The Bangladesh Accord on Fire and Building Safety (the Accord) was established to ensure Rana Plaza never happened again. It was a landmark agreement that ensured global fashion brands acknowledged direct responsibility for factory conditions by addressing buildings and fire safety. This led to improved safety in 1,600 garment factories employing more the two million people.
The Accord in its current, legally binding, form is due to end on 31 August 2021 and there is a risk that brands will return to voluntary agreements with a watered-down version of the original agreement.
Usdaw is supporting calls for the Accord to be extended and improved so it is: legally binding and enforceable; overseen by an independent body, international so that factories cannot avoid their safety responsibilities by relocating and has meaningful representation of workers and trade unions.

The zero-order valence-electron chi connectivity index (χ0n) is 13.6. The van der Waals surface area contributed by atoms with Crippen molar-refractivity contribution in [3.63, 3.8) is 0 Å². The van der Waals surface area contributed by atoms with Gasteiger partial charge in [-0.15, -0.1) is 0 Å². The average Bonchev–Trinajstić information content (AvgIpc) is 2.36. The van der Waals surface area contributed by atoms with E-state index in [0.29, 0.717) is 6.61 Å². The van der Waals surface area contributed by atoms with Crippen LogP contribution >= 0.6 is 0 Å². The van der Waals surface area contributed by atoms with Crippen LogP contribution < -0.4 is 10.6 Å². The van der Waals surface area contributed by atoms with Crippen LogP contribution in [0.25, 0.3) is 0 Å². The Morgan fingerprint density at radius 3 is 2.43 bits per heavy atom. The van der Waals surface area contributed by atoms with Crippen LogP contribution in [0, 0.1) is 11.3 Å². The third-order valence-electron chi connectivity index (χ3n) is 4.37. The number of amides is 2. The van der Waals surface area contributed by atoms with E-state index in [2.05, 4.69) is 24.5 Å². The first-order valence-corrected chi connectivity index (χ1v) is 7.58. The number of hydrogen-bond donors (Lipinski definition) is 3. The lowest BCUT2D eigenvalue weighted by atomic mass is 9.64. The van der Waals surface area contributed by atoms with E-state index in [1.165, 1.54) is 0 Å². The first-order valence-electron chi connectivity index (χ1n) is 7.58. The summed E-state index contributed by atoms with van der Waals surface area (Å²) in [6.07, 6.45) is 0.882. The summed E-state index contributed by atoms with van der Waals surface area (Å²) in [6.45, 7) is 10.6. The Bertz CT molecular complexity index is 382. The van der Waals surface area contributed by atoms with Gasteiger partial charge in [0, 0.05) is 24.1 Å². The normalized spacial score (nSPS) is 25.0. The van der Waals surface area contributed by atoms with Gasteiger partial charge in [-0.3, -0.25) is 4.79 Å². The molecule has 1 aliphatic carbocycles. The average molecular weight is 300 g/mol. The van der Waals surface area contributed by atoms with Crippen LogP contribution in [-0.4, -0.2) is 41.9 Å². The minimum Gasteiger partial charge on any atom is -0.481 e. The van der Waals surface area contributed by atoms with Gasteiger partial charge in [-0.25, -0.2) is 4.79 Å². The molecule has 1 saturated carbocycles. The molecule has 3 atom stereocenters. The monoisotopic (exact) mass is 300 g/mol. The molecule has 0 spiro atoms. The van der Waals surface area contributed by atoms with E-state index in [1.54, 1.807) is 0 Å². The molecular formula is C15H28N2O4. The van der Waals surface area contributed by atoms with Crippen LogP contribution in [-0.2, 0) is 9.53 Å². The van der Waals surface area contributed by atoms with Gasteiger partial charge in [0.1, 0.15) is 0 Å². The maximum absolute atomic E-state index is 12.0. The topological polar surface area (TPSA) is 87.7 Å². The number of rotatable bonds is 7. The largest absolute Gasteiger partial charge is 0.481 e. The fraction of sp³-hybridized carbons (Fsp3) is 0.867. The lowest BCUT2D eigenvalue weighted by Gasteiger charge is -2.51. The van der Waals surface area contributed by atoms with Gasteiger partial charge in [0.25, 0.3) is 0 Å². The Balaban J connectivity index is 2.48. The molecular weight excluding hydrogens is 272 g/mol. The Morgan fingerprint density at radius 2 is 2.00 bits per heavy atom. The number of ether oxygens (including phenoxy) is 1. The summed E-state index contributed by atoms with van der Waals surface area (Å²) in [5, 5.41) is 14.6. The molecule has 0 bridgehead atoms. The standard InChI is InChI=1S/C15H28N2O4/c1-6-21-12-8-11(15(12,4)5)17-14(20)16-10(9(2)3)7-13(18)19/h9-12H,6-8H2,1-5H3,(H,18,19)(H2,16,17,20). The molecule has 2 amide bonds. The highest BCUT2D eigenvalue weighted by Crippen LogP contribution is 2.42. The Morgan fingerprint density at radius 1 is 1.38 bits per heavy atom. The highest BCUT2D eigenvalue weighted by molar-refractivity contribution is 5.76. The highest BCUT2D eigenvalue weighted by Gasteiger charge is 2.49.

Usdaw General Secretary Paddy Lillis said:
“The Accord was drafted in response to the terrible tragedy at Rana Plaza in 2013. At the time we all said, ‘never again’ and due to immense international pressure, many brands signed up to the Accord.
“Now that the Accord is coming to an end, we are hearing reports that brands are pushing for a voluntary watered-down version. This is completely unacceptable. The health and safety of workers in any country must be paramount.
“Voluntary initiatives simply aren’t enough to protect workers. It is essential that British companies sign up to the legally binding Accord and show consumers that they are not merely paying lip service to their ethical pledges."
Note for Editors
Usdaw (Union of Shop, Distributive and Allied Workers)
is the UK's fifth biggest trade union with over 380,000 members. Most Usdaw members work in the retail sector, but the union also has many members in transport, distribution, food manufacturing, chemical industry and other trades.
For Usdaw press releases visit: http://www.usdaw.org.uk/news
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